When Ticketmaster CEO Nathan Hubbard and his new executive team hit the road earlier this year touting a more innovative and fan-focused company -- the Turnaround Tour , we dubbed it in the July/August issue -- one stat was a guaranteed show-stopper. Each time a ticket buyer shared with Facebook friends that he was attending an event, Hubbard said, that alert generated $5.30 in additional ticket revenue.
Then he showed clients the next stage of social commerce, a mock-up of an arena seat map indicating where a customer's Facebook friends were sitting. "Don't you want to know," he'd ask the crowd, "if any of your friends are going to the same show? And where their tickets are, so maybe you can sit near them or find them at the event?"
At the client meeting in Orlando, a Miami Dolphins executive arched his eyebrows while studying the map, turned to his colleague and whispered, "This is sick."
Starting today, you can see what the fuss was about. In hopes of spurring word-of-mouth marketing to reduce the estimated 40 percent of live event tickets that go unsold, Ticketmaster is launching this enhanced Facebook connectivity.
The feature is available on the interactive seat map that launched last year and is now used in more than 300 venues (for 9,000 events and counting), says Debbie Hsu, Ticketmaster's director of product management. Fans choose their exact seats instead of relying on Ticketmaster to determine the "best available" options. That's the sort of control consumers expect of a top-five e-commerce site like Ticketmaster, but it wasn't a priority in previous years when the company was focused on serving the venues.
Now you can have an even more customized ticket search. By connecting to Facebook while you browse for seats, you can see where your friends have purchased tickets. The friends who have tagged their seats, that is.
Once you've connected to Facebook from Ticketmaster's site, a list of friends who are attending the concert or game appears on the left. The venue's seat map displays Facebook flags in the sections where your buddies are sitting. When you click on that section and scroll over a seat with a Facebook icon, a window pops open showing you who's there. That way you can buy tickets near a friend, or head for the opposite side of the arena to avoid an ex or that certain colleague you know will belt along with the band and ruin the show.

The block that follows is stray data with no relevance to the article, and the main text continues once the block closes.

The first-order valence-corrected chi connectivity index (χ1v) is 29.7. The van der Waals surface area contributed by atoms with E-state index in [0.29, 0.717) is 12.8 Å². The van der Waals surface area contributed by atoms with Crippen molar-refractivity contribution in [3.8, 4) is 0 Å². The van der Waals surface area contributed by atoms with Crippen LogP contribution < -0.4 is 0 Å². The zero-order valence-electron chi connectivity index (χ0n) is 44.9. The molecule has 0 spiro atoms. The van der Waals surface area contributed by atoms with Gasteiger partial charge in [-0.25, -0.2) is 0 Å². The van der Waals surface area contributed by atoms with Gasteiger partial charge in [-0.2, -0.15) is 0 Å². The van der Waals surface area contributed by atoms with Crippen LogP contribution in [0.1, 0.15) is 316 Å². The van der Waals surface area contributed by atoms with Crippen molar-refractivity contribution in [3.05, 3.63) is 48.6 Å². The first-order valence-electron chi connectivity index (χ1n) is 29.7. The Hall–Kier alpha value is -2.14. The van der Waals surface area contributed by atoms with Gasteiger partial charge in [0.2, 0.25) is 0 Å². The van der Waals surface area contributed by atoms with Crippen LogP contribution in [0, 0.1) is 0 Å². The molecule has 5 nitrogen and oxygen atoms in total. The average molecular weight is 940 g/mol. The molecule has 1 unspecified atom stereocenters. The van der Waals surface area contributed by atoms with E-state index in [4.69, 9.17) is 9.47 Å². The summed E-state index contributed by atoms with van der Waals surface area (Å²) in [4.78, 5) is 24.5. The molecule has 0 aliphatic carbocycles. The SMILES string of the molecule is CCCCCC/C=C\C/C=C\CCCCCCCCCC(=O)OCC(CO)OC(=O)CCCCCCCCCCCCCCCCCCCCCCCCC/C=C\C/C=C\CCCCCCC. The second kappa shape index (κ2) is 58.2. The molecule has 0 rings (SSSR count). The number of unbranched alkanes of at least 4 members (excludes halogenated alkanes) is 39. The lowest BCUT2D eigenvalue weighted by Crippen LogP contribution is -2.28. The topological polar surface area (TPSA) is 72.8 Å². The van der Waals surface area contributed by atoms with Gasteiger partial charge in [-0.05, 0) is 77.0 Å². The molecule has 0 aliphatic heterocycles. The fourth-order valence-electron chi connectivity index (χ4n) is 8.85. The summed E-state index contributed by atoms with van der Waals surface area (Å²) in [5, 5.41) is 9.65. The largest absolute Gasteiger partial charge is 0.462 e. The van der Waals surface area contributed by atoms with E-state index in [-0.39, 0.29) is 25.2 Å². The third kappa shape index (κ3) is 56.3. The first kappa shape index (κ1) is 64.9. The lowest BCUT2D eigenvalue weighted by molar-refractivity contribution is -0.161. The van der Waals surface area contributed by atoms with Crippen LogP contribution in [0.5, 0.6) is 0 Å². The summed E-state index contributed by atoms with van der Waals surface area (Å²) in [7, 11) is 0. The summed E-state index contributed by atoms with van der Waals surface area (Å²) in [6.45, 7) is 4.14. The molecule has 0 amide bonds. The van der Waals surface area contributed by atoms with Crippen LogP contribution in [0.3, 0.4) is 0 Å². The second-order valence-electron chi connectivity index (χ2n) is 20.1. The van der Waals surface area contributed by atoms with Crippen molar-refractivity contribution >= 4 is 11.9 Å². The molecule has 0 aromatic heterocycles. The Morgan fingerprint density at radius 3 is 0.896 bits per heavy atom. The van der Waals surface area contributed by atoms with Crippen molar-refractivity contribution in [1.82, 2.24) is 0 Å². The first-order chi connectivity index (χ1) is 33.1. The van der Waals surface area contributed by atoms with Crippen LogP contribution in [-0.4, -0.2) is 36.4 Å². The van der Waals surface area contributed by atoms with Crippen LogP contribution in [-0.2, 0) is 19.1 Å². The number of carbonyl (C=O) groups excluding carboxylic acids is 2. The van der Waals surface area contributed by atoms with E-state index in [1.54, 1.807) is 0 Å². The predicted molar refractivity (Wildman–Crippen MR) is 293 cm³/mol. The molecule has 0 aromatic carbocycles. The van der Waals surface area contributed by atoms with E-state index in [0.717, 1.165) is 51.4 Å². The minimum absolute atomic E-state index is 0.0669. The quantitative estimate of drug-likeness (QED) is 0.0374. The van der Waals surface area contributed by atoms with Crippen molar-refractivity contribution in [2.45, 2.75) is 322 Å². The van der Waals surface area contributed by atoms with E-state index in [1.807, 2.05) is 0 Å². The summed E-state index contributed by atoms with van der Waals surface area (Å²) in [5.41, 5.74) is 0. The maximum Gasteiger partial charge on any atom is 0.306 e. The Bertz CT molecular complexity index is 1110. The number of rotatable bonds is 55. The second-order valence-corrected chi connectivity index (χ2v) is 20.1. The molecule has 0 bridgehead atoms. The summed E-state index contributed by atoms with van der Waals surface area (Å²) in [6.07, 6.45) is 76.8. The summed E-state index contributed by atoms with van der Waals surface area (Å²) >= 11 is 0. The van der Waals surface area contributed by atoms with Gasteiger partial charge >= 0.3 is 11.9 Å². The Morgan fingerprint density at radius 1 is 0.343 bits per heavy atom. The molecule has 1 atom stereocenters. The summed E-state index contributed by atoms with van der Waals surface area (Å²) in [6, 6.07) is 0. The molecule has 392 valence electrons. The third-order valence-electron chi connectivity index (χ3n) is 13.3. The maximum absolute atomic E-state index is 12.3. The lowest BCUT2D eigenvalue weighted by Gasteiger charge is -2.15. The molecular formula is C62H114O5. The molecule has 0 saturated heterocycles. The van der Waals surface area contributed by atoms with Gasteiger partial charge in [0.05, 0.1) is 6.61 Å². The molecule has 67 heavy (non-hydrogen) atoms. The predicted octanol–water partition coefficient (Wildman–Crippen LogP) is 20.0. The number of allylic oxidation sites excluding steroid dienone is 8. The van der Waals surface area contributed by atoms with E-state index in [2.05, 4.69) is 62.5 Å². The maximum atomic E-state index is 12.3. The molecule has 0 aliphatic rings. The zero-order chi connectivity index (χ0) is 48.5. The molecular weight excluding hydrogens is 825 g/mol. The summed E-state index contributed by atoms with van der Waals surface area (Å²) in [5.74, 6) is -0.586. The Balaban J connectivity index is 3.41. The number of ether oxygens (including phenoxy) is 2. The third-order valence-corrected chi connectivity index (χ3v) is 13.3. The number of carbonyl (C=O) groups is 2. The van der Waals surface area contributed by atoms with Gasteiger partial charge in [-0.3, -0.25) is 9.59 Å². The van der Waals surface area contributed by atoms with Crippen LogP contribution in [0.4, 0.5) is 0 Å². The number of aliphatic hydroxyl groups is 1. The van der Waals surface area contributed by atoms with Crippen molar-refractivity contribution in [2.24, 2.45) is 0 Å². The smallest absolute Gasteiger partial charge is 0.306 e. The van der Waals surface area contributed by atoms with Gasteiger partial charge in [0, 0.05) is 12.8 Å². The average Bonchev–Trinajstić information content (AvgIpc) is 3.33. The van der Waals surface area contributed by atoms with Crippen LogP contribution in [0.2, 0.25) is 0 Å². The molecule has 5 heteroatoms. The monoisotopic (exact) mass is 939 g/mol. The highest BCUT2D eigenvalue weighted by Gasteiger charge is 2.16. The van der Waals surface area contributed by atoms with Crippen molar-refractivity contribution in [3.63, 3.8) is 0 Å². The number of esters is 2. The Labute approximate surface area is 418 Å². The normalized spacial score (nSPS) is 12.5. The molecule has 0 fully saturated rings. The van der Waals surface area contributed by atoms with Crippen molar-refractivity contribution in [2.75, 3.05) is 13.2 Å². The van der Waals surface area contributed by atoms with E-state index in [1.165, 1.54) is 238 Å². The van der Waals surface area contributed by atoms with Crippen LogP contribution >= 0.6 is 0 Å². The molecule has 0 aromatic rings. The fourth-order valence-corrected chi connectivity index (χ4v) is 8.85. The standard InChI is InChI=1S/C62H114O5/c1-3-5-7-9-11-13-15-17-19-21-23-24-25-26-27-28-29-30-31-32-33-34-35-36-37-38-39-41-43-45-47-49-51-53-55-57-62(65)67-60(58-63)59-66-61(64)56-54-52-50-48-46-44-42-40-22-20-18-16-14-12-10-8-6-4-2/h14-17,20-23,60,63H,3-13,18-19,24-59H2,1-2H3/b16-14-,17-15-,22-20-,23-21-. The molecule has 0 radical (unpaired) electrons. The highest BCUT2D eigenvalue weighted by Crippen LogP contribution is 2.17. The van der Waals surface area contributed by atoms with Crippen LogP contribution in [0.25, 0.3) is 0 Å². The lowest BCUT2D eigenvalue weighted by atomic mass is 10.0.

After buying your tickets, you have the option of tagging friends for the seats you've purchased, much like tagging people in a photo on Facebook. Your friends get an alert asking if they want to tell people they're going and to tag their seat and share that as well, creating more potential ticket sales. You can hide your seat, but the default setting is to share with everyone, not just your friends. The thinking, says Hubbard, is that people going to see a certain band or team have a shared passion. Why not enable them to connect before the concert?
Sharing your seat tag generates a "Check out my seats" post on your Facebook wall. Along with the "like" and "comment" buttons is "buy tickets," the critical and convenient commerce part of social commerce.
Earlier this month, Facebook games director Sean Ryan talked  about the maturity of the games platform and suggested that live event ticketing could be the next big thing. Clearly, Facebook, which advised Ticketmaster during the development of the seat tagging, would like to find another Zynga-like success.
"This isn't just about social," Hubbard says of the seat tagging. "It's about the fan experience." He wants a ticket to represent much more than access to an event. It should be part of a bigger experience that encompasses weeks or months of anticipation to see a favorite band and then a period of reliving the show with other fans. The ticket enables those connections. That's why the seat maps will eventually be available after the event (that functionality isn't available at launch). People reluctant to tag their seats might do so after the show and reach out to people they met at the show.
"We're throwing a bunch of stuff like this on the wall," says Hubbard, "and we'll see how far people are willing to extend that event."
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